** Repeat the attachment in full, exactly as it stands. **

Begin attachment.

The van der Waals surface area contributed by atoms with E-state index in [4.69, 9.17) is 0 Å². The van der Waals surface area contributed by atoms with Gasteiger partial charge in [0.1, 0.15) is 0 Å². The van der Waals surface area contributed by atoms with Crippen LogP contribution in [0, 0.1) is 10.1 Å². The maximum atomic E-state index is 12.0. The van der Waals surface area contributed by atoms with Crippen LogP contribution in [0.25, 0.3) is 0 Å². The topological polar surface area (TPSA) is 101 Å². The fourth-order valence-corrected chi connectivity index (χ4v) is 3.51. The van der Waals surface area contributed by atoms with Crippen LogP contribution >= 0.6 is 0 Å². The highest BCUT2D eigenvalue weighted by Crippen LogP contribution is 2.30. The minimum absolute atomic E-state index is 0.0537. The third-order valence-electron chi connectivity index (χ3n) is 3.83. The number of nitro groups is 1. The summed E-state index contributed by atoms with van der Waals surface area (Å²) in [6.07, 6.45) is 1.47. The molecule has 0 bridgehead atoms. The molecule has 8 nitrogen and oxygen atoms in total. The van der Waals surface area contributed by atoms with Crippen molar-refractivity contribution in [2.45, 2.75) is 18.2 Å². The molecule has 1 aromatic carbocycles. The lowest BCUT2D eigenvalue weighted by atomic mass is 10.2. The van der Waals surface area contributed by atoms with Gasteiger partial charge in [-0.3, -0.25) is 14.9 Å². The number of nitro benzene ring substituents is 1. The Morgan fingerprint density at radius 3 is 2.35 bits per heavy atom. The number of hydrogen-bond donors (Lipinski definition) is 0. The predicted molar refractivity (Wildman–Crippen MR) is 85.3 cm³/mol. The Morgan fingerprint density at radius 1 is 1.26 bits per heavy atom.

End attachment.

The van der Waals surface area contributed by atoms with E-state index in [4.69, 9.17) is 0 Å². The van der Waals surface area contributed by atoms with Gasteiger partial charge in [0.1, 0.15) is 0 Å². The van der Waals surface area contributed by atoms with Crippen LogP contribution in [0, 0.1) is 10.1 Å². The maximum atomic E-state index is 12.0. The van der Waals surface area contributed by atoms with Crippen LogP contribution in [0.25, 0.3) is 0 Å². The topological polar surface area (TPSA) is 101 Å². The fourth-order valence-corrected chi connectivity index (χ4v) is 3.51. The van der Waals surface area contributed by atoms with Crippen LogP contribution >= 0.6 is 0 Å². The highest BCUT2D eigenvalue weighted by Crippen LogP contribution is 2.30. The minimum absolute atomic E-state index is 0.0537. The third-order valence-electron chi connectivity index (χ3n) is 3.83. The number of nitro groups is 1. The summed E-state index contributed by atoms with van der Waals surface area (Å²) in [6.07, 6.45) is 1.47. The molecule has 0 bridgehead atoms. The molecule has 8 nitrogen and oxygen atoms in total. The van der Waals surface area contributed by atoms with Crippen molar-refractivity contribution in [2.45, 2.75) is 18.2 Å². The molecule has 1 aromatic carbocycles. The lowest BCUT2D eigenvalue weighted by atomic mass is 10.2. The van der Waals surface area contributed by atoms with Gasteiger partial charge in [-0.3, -0.25) is 14.9 Å². The number of nitro benzene ring substituents is 1. The Morgan fingerprint density at radius 3 is 2.35 bits per heavy atom. The number of hydrogen-bond donors (Lipinski definition) is 0. The predicted molar refractivity (Wildman–Crippen MR) is 85.3 cm³/mol. The Morgan fingerprint density at radius 1 is 1.26 bits per heavy atom.